Page 3 of 5   <       >

Personal Liberties: Comic book artist Frank Cho has made a career of being bawdy and bold

To placate them, he went to nursing school. When he arrived at nursing school at the University of Maryland, he brought with him "University2," which began to appear in the school newspaper, the Diamondback. He also fell in with a group of rowdy pharmacy students, who were a constant source of inspiration, and met his future wife, Cari Guthrie, a social work student, when they served on a residence council together.

With the nursing school located in Baltimore, the only time Cho drove to the main campus in College Park was at night to drop off his strip. He had no idea how popular "University2" had become until he arrived for a signing at the student union and saw a line of people snaking outside. Still, Cho didn't think he would become a syndicated newspaper cartoonist -- he saw the funny pages as boring and poorly drawn. (In "Liberty Meadows," he often parodied "Dilbert," "Cathy," and even "Peanuts.") But he was encouraged to try his luck at syndication after he won a Charles M. Schulz Award, for college cartooning, from the Scripps Howard Foundation. Just before he graduated, he applied to every major syndicate. The only one that accepted him was Creators Syndicate, which gave him a year to prepare his strip. "Liberty Meadows" debuted on March 20, 1997, in 30 newspapers nationwide, including The Washington Post.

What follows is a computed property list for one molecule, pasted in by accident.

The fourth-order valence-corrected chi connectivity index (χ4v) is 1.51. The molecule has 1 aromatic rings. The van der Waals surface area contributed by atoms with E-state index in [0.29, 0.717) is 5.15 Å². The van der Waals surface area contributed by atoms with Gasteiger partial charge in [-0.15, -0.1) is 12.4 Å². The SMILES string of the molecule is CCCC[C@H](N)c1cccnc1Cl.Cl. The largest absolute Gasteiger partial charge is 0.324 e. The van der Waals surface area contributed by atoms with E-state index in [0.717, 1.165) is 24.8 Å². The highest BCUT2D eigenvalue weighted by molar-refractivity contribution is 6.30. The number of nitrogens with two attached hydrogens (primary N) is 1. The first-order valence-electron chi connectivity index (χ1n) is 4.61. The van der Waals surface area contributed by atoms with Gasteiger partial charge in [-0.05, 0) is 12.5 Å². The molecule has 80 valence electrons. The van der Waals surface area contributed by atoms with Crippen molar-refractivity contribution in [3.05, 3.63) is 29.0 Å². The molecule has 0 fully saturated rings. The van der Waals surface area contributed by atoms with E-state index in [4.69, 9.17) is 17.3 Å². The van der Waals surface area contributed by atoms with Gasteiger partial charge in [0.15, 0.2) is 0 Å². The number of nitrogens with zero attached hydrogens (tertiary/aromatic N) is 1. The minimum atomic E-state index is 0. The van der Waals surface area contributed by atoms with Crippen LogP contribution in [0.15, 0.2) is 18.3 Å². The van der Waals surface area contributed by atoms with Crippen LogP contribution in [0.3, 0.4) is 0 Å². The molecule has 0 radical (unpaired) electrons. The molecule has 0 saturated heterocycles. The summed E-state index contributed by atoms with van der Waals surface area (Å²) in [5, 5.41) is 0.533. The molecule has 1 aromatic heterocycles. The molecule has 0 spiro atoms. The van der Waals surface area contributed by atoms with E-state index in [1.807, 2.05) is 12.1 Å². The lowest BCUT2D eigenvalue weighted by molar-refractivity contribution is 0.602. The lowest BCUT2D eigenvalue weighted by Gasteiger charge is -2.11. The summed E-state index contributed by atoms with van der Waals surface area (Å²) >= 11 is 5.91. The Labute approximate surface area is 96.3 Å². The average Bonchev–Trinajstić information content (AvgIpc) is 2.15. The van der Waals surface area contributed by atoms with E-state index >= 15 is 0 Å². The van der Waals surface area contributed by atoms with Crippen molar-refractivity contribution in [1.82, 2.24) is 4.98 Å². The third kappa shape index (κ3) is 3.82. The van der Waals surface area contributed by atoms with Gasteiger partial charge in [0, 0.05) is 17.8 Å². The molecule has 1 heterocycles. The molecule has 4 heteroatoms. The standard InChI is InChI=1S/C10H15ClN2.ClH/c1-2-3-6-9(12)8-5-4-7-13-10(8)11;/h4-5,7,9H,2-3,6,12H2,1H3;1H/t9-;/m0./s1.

Two years later, Cho and Guthrie married. Their first child, Emily, was born in 2001, followed by Samantha in 2004.

Before "Liberty Meadows" hit a single newsstand, his syndicate editors asked for a number of changes. And once the strip was up and running, they asked him to make alterations to anything they deemed too risque. Cho kept an online diary of his clashes with his editors. Here are a few entries from 1999 and 2000:

"July 31 -- Jen, Brandy's roommate is licking and sucking her fingers after eating BBQ chicken. Da Man almost censored the entire strip but we reached a compromise and just deleted the sound effect word 'Suck' from the strip.

"August 20 -- Original: Third panel. Ralph, drunk, picks his nose. Apparently, a cartoon bear picking his nose is an affront to the American way. Go figure.

"April 10 -- Fifth panel original line: 'Got milk?' (Dean is practicing pick up lines. My editors said that it was offensive to women.)"

After five years, he grew weary of the arguments and the pressure of the daily deadlines, and yanked "Liberty Meadows" from syndication in December 2001 but continued to print the strip uncensored in book form.

Months later, Marvel Comics then-senior editor Axel Alonso approached Cho about drawing superhero comics. Alonso had read "Liberty Meadows" and was impressed by the way Cho drew women. While most of the male characters, animal and human, were cartoonlike -- Cho drew himself as a chimp -- the females looked like pinups, anatomically precise down to the last curve.

Cho was initially hesitant about the idea, but when Alonso suggested he revamp a third-string character called Shanna the She-Devil, a scantily clad jungle lady who first appeared in the early '70s as a college-educated defender of wildlife and opponent of firearms, Cho was drawn to the possibilities. He recast her as an Amazonian naïf, the product of a Nazi experiment who has the power to kill dinosaurs with her bare hands but no sense of morality, a quality that makes her unpredictable and lends tension to the story. It became a sleeper hit for Marvel. From there, Cho moved on to Marvel's biggest franchise players: The Incredible Hulk, Spider-Man, the Mighty Avengers and the Ultimates.

Cho always had confidence in his abilities, but the pace of his ascent surprised even him. "I've just been stumbling up," he says.

It wasn't long before Cho started wondering how long it would all last, how long before his style was no longer popular. "I'm at my peak," he says. "Maybe my star will fall."


<          3           >

© 2010 The Washington Post Company